Best Supplements For Joint Health - Fit Women's Mag

Best Supplements For Joint Health

best supplements for joint healthDo you need the best supplements for joint health?

Do you have problems in your joints?

Well, now you go to read a great article to have your joints in healthy form. Are you ready to start with the best supplements for joint health 🙂

The integrity of a joint can be affected by many factors, including injury and activity (or lack thereof). Less obvious impediments on joint function may occur over a long period of time. Overtraining (especially high impact loading on joints) is another factor that negatively affects joint health. But there is help out there, and it lies in the specific nutrients that support joint health and integrity.

Okay, so you’re thinking, “What does that have to do with me? I’m healthy, vibrant, and my joints are working just fine and dandy.” Well, guess what?

Eventually, we all get older. And there will be some wear and tear of your joints. Especially in athletes, weight trainers, and those step aerobic addicts. And for those of you who manage to over train, the added stress on your joints is certainly not healthy. Prevention really does go a long way!

About best supplements for joint health
Best supplements for joint health is an informative guide. If you have a medical problem in your joints, please, consult your doctor.

GLUCOSAMINE (1500mg/day) and CHONDROITIN SULFATE (1200mg /day)

Glucosamine is made from glucose and glutamine. It’s one component of connective tissue and cartilage in your body. It is involved in the formation of tendons, bones, and ligaments. As a component of structures known as proteoglycans, it has a remarkable ability to attract water and thus serve as a joint lubricant. In fact, there is evidence which suggests that glucosamine can help rebuild and renew existing cartilage. And that taking this substance may preserve the health of your cartilage and connective tissue.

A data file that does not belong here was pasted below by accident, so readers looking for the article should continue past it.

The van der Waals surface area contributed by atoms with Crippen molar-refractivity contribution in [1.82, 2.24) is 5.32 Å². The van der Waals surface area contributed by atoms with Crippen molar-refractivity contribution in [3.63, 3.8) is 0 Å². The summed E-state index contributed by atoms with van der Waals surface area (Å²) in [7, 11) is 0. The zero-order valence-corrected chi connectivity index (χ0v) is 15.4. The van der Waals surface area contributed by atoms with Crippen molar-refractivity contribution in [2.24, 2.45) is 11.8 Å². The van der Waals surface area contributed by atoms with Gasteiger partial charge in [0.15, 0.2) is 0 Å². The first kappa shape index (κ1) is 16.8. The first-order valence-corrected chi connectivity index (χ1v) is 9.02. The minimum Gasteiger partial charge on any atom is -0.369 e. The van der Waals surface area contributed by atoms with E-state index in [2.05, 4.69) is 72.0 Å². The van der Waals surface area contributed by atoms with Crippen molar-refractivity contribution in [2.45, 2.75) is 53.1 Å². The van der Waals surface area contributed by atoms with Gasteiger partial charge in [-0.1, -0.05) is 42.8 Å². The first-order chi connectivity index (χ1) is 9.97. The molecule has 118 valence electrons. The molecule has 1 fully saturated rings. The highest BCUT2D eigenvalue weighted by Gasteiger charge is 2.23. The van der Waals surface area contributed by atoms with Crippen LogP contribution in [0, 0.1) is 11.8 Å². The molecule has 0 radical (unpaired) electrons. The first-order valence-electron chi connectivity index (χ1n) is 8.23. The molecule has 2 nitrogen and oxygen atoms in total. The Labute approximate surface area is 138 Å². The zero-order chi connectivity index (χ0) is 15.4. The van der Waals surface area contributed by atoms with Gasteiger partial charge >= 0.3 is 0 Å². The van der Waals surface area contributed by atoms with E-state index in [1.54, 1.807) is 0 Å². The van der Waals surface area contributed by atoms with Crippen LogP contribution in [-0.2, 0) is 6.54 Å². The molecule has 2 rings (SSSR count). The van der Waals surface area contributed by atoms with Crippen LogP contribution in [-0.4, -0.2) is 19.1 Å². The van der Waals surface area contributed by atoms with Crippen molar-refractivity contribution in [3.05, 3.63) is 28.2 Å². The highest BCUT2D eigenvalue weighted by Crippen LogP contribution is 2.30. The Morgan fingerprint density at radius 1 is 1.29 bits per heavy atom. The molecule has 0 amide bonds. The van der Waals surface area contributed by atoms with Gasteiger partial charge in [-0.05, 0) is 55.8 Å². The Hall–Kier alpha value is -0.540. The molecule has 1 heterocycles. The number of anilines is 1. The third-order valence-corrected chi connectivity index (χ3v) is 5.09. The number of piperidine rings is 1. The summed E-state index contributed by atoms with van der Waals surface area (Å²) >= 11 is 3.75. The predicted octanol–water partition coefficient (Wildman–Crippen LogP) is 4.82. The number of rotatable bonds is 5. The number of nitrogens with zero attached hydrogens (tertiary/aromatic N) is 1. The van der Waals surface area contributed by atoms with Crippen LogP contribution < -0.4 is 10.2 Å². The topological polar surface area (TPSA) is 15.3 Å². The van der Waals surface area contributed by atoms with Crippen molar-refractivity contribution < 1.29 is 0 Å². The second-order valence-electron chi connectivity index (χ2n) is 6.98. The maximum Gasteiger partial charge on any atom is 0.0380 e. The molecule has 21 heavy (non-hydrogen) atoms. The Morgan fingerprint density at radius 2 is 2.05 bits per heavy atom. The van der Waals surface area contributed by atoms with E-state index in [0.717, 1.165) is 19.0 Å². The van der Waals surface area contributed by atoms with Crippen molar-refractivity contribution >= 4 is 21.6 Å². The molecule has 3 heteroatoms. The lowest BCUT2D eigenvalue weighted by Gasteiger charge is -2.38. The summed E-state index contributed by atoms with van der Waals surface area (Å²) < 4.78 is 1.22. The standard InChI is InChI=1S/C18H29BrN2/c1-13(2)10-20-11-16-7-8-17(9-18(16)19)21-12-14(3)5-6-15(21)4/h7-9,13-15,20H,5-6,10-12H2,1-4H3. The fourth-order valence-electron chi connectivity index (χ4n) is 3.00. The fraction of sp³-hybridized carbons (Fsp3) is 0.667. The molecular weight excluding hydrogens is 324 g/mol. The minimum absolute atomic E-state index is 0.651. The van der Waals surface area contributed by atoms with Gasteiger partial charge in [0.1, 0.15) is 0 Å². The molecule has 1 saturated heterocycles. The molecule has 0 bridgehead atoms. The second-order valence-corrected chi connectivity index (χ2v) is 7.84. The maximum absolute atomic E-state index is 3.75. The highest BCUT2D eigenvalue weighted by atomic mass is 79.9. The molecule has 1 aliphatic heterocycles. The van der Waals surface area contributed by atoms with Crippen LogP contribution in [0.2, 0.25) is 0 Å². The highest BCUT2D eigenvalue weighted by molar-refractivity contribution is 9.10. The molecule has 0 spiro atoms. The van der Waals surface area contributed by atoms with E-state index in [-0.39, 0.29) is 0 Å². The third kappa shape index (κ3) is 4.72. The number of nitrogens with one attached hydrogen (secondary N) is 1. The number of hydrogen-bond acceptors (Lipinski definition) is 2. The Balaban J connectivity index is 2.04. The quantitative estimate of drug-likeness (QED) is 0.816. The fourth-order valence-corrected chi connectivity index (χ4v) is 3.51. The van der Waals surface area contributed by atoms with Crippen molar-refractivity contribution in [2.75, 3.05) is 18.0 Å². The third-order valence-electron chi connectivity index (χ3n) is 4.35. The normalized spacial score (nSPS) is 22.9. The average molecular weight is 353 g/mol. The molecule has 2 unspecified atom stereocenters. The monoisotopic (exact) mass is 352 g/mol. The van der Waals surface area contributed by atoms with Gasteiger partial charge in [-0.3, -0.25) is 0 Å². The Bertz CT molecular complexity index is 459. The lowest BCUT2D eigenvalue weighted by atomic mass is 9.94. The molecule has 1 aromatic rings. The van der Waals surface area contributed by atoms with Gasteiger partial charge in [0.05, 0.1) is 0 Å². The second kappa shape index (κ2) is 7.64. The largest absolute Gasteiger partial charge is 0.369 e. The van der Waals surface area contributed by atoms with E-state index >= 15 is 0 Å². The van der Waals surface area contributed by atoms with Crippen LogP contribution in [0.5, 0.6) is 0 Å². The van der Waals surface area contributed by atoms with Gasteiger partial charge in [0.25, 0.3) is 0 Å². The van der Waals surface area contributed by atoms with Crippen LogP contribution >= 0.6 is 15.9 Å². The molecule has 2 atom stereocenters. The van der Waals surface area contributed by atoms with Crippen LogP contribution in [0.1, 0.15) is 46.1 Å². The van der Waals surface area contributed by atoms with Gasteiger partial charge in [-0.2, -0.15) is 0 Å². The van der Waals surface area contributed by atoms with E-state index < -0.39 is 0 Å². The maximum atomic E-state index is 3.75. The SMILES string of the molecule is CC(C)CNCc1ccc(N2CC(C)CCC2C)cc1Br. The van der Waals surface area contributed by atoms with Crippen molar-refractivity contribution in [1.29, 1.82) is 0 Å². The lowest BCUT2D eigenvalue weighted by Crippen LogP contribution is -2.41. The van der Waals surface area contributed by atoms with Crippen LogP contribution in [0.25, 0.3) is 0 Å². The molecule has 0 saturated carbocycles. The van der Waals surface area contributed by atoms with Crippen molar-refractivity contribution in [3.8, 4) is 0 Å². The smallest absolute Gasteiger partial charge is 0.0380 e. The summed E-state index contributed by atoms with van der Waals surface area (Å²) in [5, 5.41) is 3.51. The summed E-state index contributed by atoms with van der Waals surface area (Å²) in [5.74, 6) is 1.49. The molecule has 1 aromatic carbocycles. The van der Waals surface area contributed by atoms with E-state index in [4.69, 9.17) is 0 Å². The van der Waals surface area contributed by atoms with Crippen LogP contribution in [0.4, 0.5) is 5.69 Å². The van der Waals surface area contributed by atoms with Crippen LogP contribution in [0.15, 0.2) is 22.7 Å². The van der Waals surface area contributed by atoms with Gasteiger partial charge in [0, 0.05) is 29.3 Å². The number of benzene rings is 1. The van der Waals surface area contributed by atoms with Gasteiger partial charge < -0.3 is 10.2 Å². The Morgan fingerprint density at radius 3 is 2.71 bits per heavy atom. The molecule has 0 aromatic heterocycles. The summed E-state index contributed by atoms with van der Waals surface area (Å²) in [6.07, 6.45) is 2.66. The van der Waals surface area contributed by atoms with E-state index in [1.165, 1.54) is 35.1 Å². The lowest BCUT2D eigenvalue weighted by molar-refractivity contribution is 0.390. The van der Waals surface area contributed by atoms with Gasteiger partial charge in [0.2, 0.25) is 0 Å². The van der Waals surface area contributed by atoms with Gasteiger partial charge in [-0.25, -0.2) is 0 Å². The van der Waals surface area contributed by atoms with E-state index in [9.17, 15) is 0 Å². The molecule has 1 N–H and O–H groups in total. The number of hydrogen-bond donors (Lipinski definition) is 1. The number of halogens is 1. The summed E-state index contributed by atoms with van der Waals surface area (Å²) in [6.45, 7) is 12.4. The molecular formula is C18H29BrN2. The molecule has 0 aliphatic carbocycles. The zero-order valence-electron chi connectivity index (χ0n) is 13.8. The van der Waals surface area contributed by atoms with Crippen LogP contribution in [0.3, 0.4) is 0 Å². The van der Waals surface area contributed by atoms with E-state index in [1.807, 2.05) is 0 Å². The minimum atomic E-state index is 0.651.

In a study performed at the University Clinic of Orthopedics in Freiburg, Germany, glucosamine given intramuscularly was shown to positively impact joint health. Furthermore, the Journal of Manipulative Physiology Therapy reviewed the effects of various treatments in the management and preservation of joint health. They found that the most effective approach would include chiropractic manipulation, glucosamine administration, and rehabilitative stretches and exercises. Just remember that glucosamine is not an analgesic (pain killer) or anti-inflammatory.

Nonetheless, glucosamine may be a safe adjunct to traditional Western medicines in the treatment of joint health. Just check out the results of a recent survey. In a query of 1,000 professional athletic trainers commissioned by McNeil Consumer Healthcare, in cooperation with the National Athletic Trainers Association (NATA), nine of 10 athletic trainers reported improved joint function from athletes who use glucosamine supplements.

Chondroitin sulfate is another important component of cartilage (although it declines with age). And is the constituent of shark cartilage. Although not fully understood at this time, perhaps a combination of glucosamine and chondroitin may work synergistically to support cartilage health.

This combination is one of the best supplements for joint health.


Subjects in the Framingham Cohort Study underwent knee evaluations by radiography. And their dietary intake was determined using a Food Frequency Questionnaire. Interestingly, researchers found that a high intake of the antioxidant vitamins, especially vitamin C, has the potential to improve cartilage health. In addition, a recently presented study at the 2001 American College of Sports Medicine (Baiely et al. 2001) convention demonstrated that 800 mg of vitamin C positively impacted muscle function following intense exercise.